I’m covering the Vancouver’s Next Drag Superstar competition for Daily Xtra (which you can read about here), and am really happy with how my head shots turned out from opening night! Here are some of the under-26 competitors.
Just in time for the Holidays, from this week’s Dear Virgie:
“People use food to convey affection and to signify celebration. We use food as a quick way to feel pleasure, and for some people, food is the cheapest and easiest way to access positive sensations. Food has long been symbolic. And so I don’t think the ideal relationship with food is one of detachment.”
Read more here.
I was actually really excited to read this. Learning how to “fail” (or how to view failure as productive) is important. It was disappointing to realize that the author did not intend to apply argument to the pressures placed on women’s bodies.
Feeling like a failure because of what your body looks like is just as harmful, stressful, and negative as failing in other aspects of your life, maybe even more so because as you move on from other failures, you will never move on from your body. Fatphobic humour isn’t a funny way to make your point.
This article does serve, though, as an excellent example of how to “fall flat on your face.”
… All of them worry that they need to lose 10 pounds.
It’s terribly frustrating for me to witness this endless second-guessing. The problem is, I do it, too. Despite having written five books, I worry that I have not written the right kinds of books, or that perhaps I have dedicated too much of my life to writing, and have therefore neglected other aspects of my being. (Like, I could really stand to lose 10 pounds.)
Fancy expensive designer shops are out for me as I’m a size 18, sometimes 20, and I therefore do not count as a woman to them…
… Then I went onto Twitter and it was like a pin to my excitable red balloon. Literally thousands of messages from people criticising my appearance. I was fat and ugly as per usual. My dress (the one that caused ooohs in a department store fitting room?) was destroyed by the masses. I looked like a nana, my dress was disgusting, was it made out of curtains, why was I wearing black shoes with it. I cried. I cried in the car.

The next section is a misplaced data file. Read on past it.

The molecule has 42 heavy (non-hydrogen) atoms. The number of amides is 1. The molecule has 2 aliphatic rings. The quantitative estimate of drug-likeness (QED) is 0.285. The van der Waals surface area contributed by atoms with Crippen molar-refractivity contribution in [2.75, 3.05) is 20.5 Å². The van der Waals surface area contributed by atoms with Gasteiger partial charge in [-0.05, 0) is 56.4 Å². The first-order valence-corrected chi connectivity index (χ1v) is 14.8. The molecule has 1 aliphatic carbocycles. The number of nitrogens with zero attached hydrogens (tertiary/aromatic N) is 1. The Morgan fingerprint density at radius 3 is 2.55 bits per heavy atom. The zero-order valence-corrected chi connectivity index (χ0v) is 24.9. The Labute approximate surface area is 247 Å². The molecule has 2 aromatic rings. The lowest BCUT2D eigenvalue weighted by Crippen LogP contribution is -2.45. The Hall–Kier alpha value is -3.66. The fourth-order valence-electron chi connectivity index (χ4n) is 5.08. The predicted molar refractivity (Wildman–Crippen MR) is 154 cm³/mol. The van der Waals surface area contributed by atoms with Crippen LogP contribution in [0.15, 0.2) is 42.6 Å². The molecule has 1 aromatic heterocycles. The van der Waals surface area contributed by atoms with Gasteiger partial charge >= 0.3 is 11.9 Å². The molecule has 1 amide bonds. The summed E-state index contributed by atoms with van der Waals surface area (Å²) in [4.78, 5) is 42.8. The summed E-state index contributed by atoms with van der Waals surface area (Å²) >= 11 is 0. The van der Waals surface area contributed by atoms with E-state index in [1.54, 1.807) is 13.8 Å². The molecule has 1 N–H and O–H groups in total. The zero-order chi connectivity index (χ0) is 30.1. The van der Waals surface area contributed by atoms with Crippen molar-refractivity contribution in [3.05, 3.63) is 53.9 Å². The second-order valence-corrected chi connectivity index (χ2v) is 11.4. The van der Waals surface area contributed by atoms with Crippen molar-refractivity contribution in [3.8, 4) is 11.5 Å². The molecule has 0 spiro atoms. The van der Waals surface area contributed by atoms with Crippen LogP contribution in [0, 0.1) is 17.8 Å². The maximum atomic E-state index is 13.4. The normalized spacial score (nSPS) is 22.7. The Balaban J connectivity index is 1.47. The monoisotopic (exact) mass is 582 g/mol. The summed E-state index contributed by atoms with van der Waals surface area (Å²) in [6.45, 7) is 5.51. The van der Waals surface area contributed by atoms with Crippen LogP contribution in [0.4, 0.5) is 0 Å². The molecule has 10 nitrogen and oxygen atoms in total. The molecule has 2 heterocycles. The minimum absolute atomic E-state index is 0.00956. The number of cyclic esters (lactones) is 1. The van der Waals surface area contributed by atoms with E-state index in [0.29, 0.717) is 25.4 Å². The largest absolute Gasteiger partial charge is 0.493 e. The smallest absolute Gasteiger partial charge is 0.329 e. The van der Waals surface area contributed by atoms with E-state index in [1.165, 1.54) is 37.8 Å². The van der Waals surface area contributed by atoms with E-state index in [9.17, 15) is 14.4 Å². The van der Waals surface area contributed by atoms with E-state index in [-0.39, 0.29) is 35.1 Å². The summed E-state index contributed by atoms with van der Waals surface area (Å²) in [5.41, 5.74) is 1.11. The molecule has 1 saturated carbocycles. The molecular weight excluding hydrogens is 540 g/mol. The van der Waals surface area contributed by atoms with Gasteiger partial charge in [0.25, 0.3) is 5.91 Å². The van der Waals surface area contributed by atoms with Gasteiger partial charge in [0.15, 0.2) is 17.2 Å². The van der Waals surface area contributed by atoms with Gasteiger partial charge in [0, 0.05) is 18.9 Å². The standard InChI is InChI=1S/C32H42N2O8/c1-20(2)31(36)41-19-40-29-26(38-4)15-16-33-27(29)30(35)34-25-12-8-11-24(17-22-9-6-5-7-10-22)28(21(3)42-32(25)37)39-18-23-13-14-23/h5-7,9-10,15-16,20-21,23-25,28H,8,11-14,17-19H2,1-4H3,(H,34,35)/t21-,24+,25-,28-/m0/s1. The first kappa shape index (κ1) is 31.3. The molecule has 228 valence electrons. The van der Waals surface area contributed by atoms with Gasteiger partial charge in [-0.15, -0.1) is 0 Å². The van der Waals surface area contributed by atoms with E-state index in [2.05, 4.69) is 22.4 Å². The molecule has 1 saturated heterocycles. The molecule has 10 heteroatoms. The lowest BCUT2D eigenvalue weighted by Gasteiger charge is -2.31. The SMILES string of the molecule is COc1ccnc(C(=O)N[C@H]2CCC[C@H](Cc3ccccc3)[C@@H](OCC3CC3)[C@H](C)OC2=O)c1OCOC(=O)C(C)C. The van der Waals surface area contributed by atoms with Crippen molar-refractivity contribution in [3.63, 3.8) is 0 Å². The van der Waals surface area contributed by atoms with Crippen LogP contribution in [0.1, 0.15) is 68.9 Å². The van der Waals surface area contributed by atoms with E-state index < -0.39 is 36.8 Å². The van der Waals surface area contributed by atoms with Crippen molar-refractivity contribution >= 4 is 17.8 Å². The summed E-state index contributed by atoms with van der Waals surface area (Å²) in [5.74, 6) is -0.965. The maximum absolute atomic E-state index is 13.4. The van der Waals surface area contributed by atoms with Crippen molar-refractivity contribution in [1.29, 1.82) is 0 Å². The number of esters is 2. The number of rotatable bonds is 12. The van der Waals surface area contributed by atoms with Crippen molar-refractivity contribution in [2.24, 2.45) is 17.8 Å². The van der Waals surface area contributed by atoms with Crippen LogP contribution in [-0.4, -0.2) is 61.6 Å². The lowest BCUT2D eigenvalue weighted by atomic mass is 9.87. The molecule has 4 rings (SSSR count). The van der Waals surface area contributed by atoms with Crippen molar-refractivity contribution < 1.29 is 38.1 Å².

And that wasn’t the end. The next day, I was in newspapers pilloried for what I was wearing. I was discussed and pulled apart on Lorraine.
I’m sorry. I thought I had been invited to such an illustrious event because I am good at my job. Putting clothes on is such a small part of my day. They may as well have been criticising me for brushing my teeth differently to them.
Yes, there were lovely messages from my fans between the hate but the hate was dominant and made me upset at first and then furious. Why does it matter so much what I was wearing? Why did no one ask my husband where he got his suit from? I felt wonderful in that dress. And surely that’s all that counts. I made a decision the following day that should I ever be invited to attend the Baftas again, I will wear the same dress. To make the point that it doesn’t matter what I wear; that’s not what I’m being judged on.
You can read Sarah Millican’s full essay here.